Dingler's breakout season is finally here

June 25th, 2024

This story was excerpted from Jason Beck’s Tigers Beat newsletter. To read the full newsletter, click here. And subscribe to get it regularly in your inbox.

DETROIT -- was seemingly stuck in a rut a year and a half ago at Double-A Erie. He wasn't struggling, but he also wasn't graduating. That's when an evaluator who had watched him provided some words of advice: It can take time for catchers to develop.

For every Adley Rutschman or Cal Raleigh, who seemingly sped through the farm system, there’s a J.T. Realmuto -- who played 438 Minor League games before sticking in the Majors -- or a Jonah Heim -- who played 517 Minor League games across three organizations before making it with Texas. Korey Lee had 338 Minor League games before sticking with the White Sox this year.

Dingler, the Tigers’ No. 12 prospect, enters Tuesday with 331 games across four Minor League seasons, and the way he has played in 50 games for Triple-A Toledo this season has finally put Detroit in sight.

His 3-for-5, two-homer, seven-RBI performance in the Mud Hens’ 20-9 win at St. Paul on Sunday improved his slash line to .287/.350/.508 with 10 doubles, 10 homers, 35 RBIs and a 116 wRC+. Other Tigers prospects might have better production, such as Toledo teammate and No. 3 prospect Jace Jung -- who's batting .270/.390/.500 with 11 homers and 41 RBIs -- but none play as premium of a position as Dingler, who has strengthened his status as Detroit's catcher of the future.

While Dingler’s defense has always been the strength of his game, his offense has been the constant question. He had dominant stretches in past years, but he struggled to maintain success, either due to health, scouting or simply the physical and mental toll of catching regularly and handling a pitching staff.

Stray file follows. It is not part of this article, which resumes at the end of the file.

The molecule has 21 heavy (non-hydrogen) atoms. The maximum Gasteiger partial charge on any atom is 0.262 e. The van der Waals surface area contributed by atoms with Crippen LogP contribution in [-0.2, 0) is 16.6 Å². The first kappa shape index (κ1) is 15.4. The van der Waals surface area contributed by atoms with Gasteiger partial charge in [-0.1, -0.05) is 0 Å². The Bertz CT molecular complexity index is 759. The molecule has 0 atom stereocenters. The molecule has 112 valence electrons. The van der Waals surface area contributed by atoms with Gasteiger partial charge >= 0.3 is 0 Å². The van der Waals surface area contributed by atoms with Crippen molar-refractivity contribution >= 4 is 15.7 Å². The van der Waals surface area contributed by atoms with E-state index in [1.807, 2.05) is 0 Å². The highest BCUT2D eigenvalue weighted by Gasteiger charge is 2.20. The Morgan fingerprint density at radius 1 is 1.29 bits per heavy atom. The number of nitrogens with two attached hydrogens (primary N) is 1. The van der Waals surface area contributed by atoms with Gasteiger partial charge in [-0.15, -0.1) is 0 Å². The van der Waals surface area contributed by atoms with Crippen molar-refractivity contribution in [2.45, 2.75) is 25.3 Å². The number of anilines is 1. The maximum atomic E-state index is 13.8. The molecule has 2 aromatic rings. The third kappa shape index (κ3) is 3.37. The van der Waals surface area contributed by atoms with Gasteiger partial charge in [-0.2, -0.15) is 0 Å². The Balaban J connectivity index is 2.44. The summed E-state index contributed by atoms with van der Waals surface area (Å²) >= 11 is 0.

This year, however, has been Dingler's most consistent stretch of production. While his .980 OPS in May clearly stood out, he has followed it up with an .866 OPS in June. Even Dingler's opening month, his weakest period, was anything but a skid, as he ended April with a .725 OPS.

Dingler’s power has been accompanied by improved discipline. His 19.9 percent strikeout rate is on track to be his best for a pro season by far, according to FanGraphs.

He has cut his swing rate outside the strike zone from 33.8 percent in his late-season stint in Toledo last year to 28.4 percent over a similar sample size this season. His in-zone swing rate has ticked up from 67.7 to 70.8 percent.

Dingler's 26.9 percent line-drive rate is on track to be the best of his pro career, while his ground-ball rate has dropped from 46.9 to 35.2 percent. His average exit velocity has also jumped from 90.7 to 91.7 miles per hour, according to Statcast.

Some of that might be a product of working with automated balls and strikes in Triple-A.

“It’s a step for hitting,” Dingler said in Spring Training. “Because the pitch that you know that’s off the plate is called a ball. You can hunt in your area and try to get off a good swing.”

There’s still room for improvement. While Dingler is batting just .188 off four-seam fastballs, his 45.9 percent hard-hit rate and expected batting average of .299 based on exit velocity and launch angle suggest he can raise that.

Still, he has done what he talked about going into the season.

“If I take care of my business and string together the type of months that I think that I’m capable of, I think good things will happen,” Dingler said. “I just have to take care of everything I can control and put the best product of myself out there as possible.”

Those good things could happen later this summer. The Tigers could use next month’s Trade Deadline as a chance to gauge the market on Carson Kelly, who’s on track for free agency at season’s end and could serve as a valuable backup or platoon catcher for a contender. That would open the door for Dingler, who’s already on Detroit’s 40-man roster.